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Seattle by David-Edward Hughes

A Woeful Clara at Eclectic Theater

Also see David's reviews of Clara and Les Misérables


Marcus Wolland and Allie Pratt
The lives of famous artists don't always make for riveting storytelling. Hollywood had a go with the lives of Clara and Robert Schumann in a now forgotten film entitled Song of Love which ranks low on the list of Katharine Hepburn's great roles, as the film itself was tepidly received in 1947 despite her efforts and those of Paul Henreid as Robert Schumann and Robert Walker as Johannes Brahms (a 1983 German film Spring Symphony with Nastassja Kinski was a bit better received). Clara, the new play by Seattle playwright Leonard David Goodisman, is a slow-moving, dramatically inert slog through famous lives, borne of a hard to determine fascination with them, beyond the worth and power of their timeless compositions which, ironically, receive almost no representation in the production. This despite Paul Klein's earnest direction, and some performances which manage to spark interest, if not ignite the play's soggy center.

We meet Clara as a young, unmarried music student of her stern father Friedrich Wieck, who also teaches the rising Robert Schumann. Herr Wieck is vehemently against the marriage of the pair and, though they win the right to marry without her father's blessing, the victory comes on the eve Clara's 21st birthday when the pair would have been able to wed in any case. Several years, and on the way to a total of seven children later, the pair have had some measure of acclaim, and developed a strong friendship with Johannes Brahms, who keeps his infatuation with Clara at arm's length. Another contemporary, Richard Wagner, rears his head as a cultural antagonist of the Schumann's, though this seems a fanciful dramatic device of the playwright to inject more conflict into Clara's tale. Despite the sad facts of Robert's ultimate decline and death in a sanitarium which Clara never visited him in, and the might have been romance which never blossomed afterwards with Brahms, dramatist Goodisman's writing style tends towards history book dryness and the pedantic, and worse, never manages to work up to any considerable climax at the end of either of its two tedious acts.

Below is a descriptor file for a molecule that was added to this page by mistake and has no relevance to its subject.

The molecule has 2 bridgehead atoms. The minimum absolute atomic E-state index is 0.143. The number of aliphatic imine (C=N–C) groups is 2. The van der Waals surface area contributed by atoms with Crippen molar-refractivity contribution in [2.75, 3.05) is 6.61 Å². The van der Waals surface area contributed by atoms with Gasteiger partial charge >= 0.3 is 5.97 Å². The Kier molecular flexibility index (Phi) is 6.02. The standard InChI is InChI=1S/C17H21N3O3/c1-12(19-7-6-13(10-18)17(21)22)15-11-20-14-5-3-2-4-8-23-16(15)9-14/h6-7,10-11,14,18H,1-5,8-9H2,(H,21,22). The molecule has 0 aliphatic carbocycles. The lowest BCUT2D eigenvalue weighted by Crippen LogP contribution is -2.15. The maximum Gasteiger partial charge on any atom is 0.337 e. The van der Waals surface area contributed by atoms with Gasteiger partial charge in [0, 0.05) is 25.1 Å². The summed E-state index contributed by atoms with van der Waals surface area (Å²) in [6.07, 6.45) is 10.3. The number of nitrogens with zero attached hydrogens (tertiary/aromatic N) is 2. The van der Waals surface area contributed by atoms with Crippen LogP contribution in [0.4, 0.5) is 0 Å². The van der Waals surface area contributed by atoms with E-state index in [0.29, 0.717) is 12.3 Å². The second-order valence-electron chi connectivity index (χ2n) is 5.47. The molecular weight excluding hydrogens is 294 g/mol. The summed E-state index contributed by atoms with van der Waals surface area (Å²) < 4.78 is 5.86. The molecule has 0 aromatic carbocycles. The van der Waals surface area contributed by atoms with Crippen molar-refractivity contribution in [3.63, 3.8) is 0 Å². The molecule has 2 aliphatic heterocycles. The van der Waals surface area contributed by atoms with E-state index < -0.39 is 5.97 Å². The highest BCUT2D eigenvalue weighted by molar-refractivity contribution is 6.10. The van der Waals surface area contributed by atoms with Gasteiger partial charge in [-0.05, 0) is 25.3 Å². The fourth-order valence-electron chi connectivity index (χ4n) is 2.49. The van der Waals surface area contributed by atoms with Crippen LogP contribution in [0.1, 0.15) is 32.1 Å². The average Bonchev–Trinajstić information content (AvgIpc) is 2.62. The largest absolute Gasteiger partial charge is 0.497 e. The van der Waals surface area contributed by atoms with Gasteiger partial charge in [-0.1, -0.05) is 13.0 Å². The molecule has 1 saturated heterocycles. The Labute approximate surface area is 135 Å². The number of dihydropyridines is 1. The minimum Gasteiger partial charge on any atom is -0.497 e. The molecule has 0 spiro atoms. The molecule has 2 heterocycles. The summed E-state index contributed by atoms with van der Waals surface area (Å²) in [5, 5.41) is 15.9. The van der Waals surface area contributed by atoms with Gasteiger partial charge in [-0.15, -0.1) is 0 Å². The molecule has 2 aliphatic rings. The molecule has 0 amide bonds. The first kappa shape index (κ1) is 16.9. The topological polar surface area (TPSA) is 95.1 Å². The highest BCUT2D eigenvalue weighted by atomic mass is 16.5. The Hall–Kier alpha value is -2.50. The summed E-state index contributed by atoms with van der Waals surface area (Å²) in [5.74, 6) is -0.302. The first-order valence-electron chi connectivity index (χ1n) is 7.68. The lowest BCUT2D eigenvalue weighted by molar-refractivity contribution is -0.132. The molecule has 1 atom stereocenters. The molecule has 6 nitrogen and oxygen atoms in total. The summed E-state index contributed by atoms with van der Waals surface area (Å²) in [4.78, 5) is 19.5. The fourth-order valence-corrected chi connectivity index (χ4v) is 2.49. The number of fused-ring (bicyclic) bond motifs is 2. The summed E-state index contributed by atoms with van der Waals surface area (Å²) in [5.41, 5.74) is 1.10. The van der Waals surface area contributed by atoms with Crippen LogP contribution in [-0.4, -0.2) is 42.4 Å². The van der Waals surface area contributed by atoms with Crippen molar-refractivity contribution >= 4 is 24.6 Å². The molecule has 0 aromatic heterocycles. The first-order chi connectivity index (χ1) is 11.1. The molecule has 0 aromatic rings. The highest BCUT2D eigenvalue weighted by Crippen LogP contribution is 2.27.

The performances lavished upon this muddle are the only vital asset of this production. Allie Pratt makes Clara a vital, impassioned young woman, unafraid to take on a bully, whether that be her domineering Papa or the ranting Wagner. Pratt has a young Julie Harris quality about her, at once a child and an old soul. The actress, unlike the play, is well worth watching. Bryan Bender elicits sympathy for the tormented Robert, and achieves a believable bond as a couple with Pratt. Marcus Wolland is a fiery delight as Clara's martinet of a father, who ultimately concedes his objections to the Schumanns' pairing. Jeremy R. Behrens captures Brahms' gentility and compassion, but never quite captures the character's frustrated longing for Clara, while Eric Newman's Wagner is so broadly drawn and overly-animated as to verge on caricature.

Peter Shaffer's Amadeus may be that rare example of hitting upon a dramatic conceit which takes true life biography and spins it into a fanciful yet riveting drama. Clara is a fairly common illustration that it may be best to admire famous people privately, if you can't communicate a reason why the rest of us should share your interest in them.

Clara runs through November 24, 2013, at Eclectic Theater, 1014 10th Avenue on Seattle's Capitol Hill. For ticket and other information visit www.eclectictheatercompany.org.


Photo courtesy Eclectic Theatre



- David Edward Hughes



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